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Sprengel's deformity: association with musculoskeletal dysfunctions and tethered cord syndrome
  1. Nimish Mittal1,
  2. Ritu Majumdar2,
  3. Sonal Chauhan2,
  4. Minati Acharjya2
  1. 1Physical Medicine and Rehabilitation, All India Institute of Medical Sciences, New Delhi, India
  2. 2Physical Medicine and Rehabilitation, Lady Hardinge Medical College and Associated Hospitals, New Delhi, India
  1. Correspondence to Dr Nimish Mittal, mittalnimish{at}


Sprengel's deformity is a rare and complex congenital deformity of the shoulder girdle. The deformity commonly occurs sporadically, though in combination with other congenital anomalies, such as congenital scoliosis, fusion of cervical vertebrae, and conditions like Klippel-Feil syndrome may coexist. We report a case of a 14-year-old girl with bilateral Sprengel's deformity presenting with a progressive bilateral lower limb weakness and gait abnormality. Radiological investigations demonstrated multiple musculoskeletal abnormalities on x-ray and lumbar spina bifida occulta causing tethering of the cord on MRI. The patient consulted neurosurgeons and orthopaedic surgeons, who recommended no operative intervention and conservative management till the end of growth spurt. Therefore, we prescribed a home-based exercise regimen to strengthen the periscapular and intrinsic foot muscles. Although rare, Sprengel's deformity can be associated with other musculoskeletal abnormalities including lumbar spina bifida and comprehensive neurological examination should not be ignored as it is much more than a cosmetic problem.

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Sprengel's deformity is a rare and complex congenital deformity of the shoulder girdle. The disorder occurs due to inadequate caudal movement of scapula during development resulting in an abnormally high placed scapula.1–3 The scapular involvement may be unilateral or bilateral and associated changes in axial rotation, shape, and size are normal.4 More women are affected than men with a 3:1 ratio.5 The deformity commonly occurs sporadically, though in combination with other congenital anomalies, such as congenital scoliosis, fusion of cervical vertebrae, and conditions like Klippel-Feil syndrome, kidney abnormalities and cleft palate may coexist.5 ,6 It is also frequently associated with other bone and soft tissue anomalies,5–7 but to the best of our knowledge, its association with neurological abnormalities leading to lower limb deformities has not been reported from the Indian subcontinent.

Case presentation

A 14-year-old girl visited our outpatient clinic with her father and presented with chief complaints of limitations of bilateral shoulder movements in abduction and overhead elevation, bilateral shoulder asymmetry, limitations of neck movements, neck deformity and head deviation to the right side, first noticed by her parents when she was about 3 years of age. The patient had fresh complaints of weakness of bilateral lower limbs with increase in medial longitudinal arch height and elevation of the medial foot border during stance phase of walking since 18 months which were insidious in onset, progressive in nature, not associated with back pain, radiation to lower limbs or bladder and bowel deficits. Familial history for any congenital disorder was unremarkable. On clinical examination, both shoulders were elevated than the normal level in the standing position with right lying higher than left (figure 1). No clear torticollis was noted but head was deviated to the right, shortened clavicle was present on the left side with normal bilateral acromian processes. There was a presence of mildly exaggerated thoracic kyphosis with a cervico dorsal ‘S’-shaped scoliotic curve having dorsal convexity to the right side and compensatory cervical convexity to the left side. Spirometric measurements could not be performed because the patient did not cooperate; therefore we evaluated thoracic expansion by means of chest excursion measurements. The patient's chest excursion measurements showed a range of 1 cm from complete expiration to maximal inspiration at the axillary, epigastric and subcostal landmarks, respectively, revealing insufficient excursion. Restriction of the bilateral shoulder range of motion in forward flexion (active−90° and passive−130°) and abduction (active−90° and passive−140°) was seen with a normal range of motion in other movements at shoulders and power of all the muscle groups at shoulders was 4 bilaterally on a Medical Research Council scale. On neurological examination of lower limbs, both feet were in attitude of pes cavo varus with diminished bilateral ankle reflexes and weakness of intrinsic muscles of both feet (Lumbricals and interossei). Rest of the neurological examination was unremarkable.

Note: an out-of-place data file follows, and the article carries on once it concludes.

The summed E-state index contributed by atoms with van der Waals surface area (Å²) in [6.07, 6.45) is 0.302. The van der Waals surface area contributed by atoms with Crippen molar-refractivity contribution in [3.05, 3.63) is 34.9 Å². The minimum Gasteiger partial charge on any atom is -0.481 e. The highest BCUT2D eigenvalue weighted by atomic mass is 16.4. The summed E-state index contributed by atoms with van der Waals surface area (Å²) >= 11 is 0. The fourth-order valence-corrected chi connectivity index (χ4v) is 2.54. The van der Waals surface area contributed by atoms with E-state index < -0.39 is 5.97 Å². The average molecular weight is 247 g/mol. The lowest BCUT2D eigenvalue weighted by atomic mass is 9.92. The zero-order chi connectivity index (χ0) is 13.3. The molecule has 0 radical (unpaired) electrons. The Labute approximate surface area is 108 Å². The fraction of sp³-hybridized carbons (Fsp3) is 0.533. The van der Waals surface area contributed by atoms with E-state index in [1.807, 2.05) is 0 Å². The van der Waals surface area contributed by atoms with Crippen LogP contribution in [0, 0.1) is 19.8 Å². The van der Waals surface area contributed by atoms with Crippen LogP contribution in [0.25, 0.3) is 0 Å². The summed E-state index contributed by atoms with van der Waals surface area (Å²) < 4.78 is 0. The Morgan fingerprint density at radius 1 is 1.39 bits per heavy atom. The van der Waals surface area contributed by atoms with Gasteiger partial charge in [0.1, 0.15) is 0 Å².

Figure 1

Image showing bilateral Sprengel's deformity with elevated shoulders (rt>lt) and hypoplastic left clavicles.